Effects of soil water availability on water fluxes in winter wheat

Wednesday, 17 December 2014
Gaochao Cai1, Jan Vanderborght1, Matthias Langensiepen2 and Harry Vereecken1, (1)Agrosphere Institute (IBG-3) Forschungszentrum Jülich, Deutschland, Germany, (2)University of Bonn, Bonn, Germany
Quantifying soil water availability in water-limited ecosystems on plant water use continues to be a practical problem in agronomy. Transpiration which represents plant water demand is closely in relation to root water uptake in the root zone and sap flow in plant stems. However, few studies have been concentrated on influences of soil moisture on root water uptake and sap flow in crops. This study was undertaken to investigate (i) whether root water uptake and sap flow correlate with the transpiration estimated by the Penman-Monteith model for winter wheat(Triticum aestivum), and (ii) for which soil water potentials in the root zone, the root water uptake and sap flow rates in crop stems would be reduced. Therefore, we measured sap flow velocities by an improved heat-balance approach (Langensiepen et al., 2014), calculated crop transpiration by Penman-Monteith model, and simulated root water uptake by HYDRUS-1D on an hourly scale for different soil water status in winter wheat. In order to assess the effects of soil water potential on root water uptake and sap flow, an average soil water potential was calculated by weighting the soil water potential at a certain depth with the root length density. The temporal evolution of root length density was measured using horizontal rhizotubes that were installed at different depths.The results showed that root water uptake and sap flow matched well with the computed transpiration by Penman-Monteith model in winter wheat when the soil water potential was not limiting root water uptake. However, low soil water content restrained root water uptake, especially when soil water potential was lower than -90 kPa in the top soil. Sap flow in wheat was not affected by the observed soil water conditions, suggesting that stomatal conductance was not sensitive to soil water potentials. The effect of drought stress on root water uptake and sap flow in winter wheat was only investigated in a short time (after anthesis). Further research could focus on a long time (e.g. from vegetation to maturity) effect under different soil water conditions, such as irrigated, sheltered and normal status.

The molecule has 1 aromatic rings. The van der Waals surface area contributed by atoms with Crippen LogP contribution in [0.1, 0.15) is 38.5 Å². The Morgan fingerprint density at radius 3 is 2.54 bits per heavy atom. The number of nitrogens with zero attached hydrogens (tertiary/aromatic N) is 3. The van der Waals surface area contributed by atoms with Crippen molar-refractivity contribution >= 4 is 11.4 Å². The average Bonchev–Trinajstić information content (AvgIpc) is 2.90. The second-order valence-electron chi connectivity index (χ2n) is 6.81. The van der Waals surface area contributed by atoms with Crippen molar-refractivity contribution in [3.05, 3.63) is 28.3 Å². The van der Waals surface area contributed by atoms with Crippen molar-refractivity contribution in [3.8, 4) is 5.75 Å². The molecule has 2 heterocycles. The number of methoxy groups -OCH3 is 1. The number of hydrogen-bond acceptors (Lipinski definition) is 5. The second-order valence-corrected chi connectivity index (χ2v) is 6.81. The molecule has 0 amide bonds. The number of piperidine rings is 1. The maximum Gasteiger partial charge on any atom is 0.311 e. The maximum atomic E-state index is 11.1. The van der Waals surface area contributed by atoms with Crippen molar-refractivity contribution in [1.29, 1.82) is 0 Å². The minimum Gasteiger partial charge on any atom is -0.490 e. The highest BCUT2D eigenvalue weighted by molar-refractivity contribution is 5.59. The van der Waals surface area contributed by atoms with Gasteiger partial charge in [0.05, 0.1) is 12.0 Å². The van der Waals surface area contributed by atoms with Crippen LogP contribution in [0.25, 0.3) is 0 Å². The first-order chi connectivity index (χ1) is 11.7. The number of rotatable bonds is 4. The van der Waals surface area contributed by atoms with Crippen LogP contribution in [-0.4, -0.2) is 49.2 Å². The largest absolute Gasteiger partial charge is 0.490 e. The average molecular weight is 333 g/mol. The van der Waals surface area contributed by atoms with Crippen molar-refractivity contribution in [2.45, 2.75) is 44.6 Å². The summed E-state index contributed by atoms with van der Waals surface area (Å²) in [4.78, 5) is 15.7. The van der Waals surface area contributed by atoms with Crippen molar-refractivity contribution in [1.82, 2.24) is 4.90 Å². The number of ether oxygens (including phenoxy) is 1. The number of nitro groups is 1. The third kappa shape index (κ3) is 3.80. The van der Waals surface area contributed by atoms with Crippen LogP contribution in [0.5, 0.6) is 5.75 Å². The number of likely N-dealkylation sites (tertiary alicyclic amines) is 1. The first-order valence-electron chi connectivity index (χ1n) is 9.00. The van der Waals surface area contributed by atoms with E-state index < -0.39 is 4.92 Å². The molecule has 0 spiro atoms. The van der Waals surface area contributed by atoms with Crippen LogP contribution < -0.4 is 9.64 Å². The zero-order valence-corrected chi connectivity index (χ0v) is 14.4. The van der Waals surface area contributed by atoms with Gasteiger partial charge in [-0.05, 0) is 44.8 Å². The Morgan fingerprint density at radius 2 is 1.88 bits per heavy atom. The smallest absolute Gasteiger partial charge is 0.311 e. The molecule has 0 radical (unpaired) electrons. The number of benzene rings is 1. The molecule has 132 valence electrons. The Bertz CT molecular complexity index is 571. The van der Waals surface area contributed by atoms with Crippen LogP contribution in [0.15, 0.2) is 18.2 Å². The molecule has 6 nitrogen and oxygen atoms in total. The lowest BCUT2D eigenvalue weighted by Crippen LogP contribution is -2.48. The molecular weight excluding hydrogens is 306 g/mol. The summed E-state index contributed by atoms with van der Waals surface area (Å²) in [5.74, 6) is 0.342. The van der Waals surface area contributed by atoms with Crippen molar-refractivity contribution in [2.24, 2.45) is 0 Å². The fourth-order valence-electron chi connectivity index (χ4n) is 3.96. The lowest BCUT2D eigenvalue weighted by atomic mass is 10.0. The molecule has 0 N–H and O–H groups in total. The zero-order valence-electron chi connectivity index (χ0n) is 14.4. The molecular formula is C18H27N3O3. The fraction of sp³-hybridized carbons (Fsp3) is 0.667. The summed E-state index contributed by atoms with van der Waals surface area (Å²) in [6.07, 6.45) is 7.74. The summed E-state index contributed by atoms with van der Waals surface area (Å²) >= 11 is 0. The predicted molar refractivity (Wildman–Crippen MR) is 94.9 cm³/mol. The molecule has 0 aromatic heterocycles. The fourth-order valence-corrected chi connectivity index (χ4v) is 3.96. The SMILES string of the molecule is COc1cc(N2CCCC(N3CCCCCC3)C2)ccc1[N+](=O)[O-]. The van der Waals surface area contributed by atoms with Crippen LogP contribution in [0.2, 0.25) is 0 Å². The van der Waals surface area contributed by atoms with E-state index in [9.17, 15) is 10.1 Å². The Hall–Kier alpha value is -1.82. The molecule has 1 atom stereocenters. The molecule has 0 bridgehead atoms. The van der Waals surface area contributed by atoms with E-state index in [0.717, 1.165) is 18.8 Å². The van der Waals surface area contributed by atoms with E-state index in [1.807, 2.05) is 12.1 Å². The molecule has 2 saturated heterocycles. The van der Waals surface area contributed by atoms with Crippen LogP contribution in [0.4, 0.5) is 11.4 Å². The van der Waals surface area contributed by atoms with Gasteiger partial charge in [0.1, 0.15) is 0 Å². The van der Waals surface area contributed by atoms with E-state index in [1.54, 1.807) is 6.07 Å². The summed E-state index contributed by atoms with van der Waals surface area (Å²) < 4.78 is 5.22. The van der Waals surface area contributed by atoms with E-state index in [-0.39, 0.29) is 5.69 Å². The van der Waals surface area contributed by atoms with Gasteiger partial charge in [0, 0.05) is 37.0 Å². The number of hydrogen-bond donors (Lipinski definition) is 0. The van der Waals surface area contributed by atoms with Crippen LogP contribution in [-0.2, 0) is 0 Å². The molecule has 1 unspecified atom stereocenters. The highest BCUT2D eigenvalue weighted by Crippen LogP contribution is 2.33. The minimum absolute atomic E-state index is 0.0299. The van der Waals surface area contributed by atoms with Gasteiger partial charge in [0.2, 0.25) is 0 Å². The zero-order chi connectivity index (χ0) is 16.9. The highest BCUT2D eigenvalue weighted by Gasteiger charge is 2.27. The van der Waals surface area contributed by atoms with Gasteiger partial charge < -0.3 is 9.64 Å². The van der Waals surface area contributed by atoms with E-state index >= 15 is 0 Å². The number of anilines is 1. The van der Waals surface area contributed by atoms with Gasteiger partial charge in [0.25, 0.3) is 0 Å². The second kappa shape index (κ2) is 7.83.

Langensiepen, M., Kupisch, M., Graf, A., Schmidt, M. and Ewert, F., 2014. Improving the stem heat balance method for determining sap-flow in wheat. Agricultural and Forest Meteorology, 186: 34-42.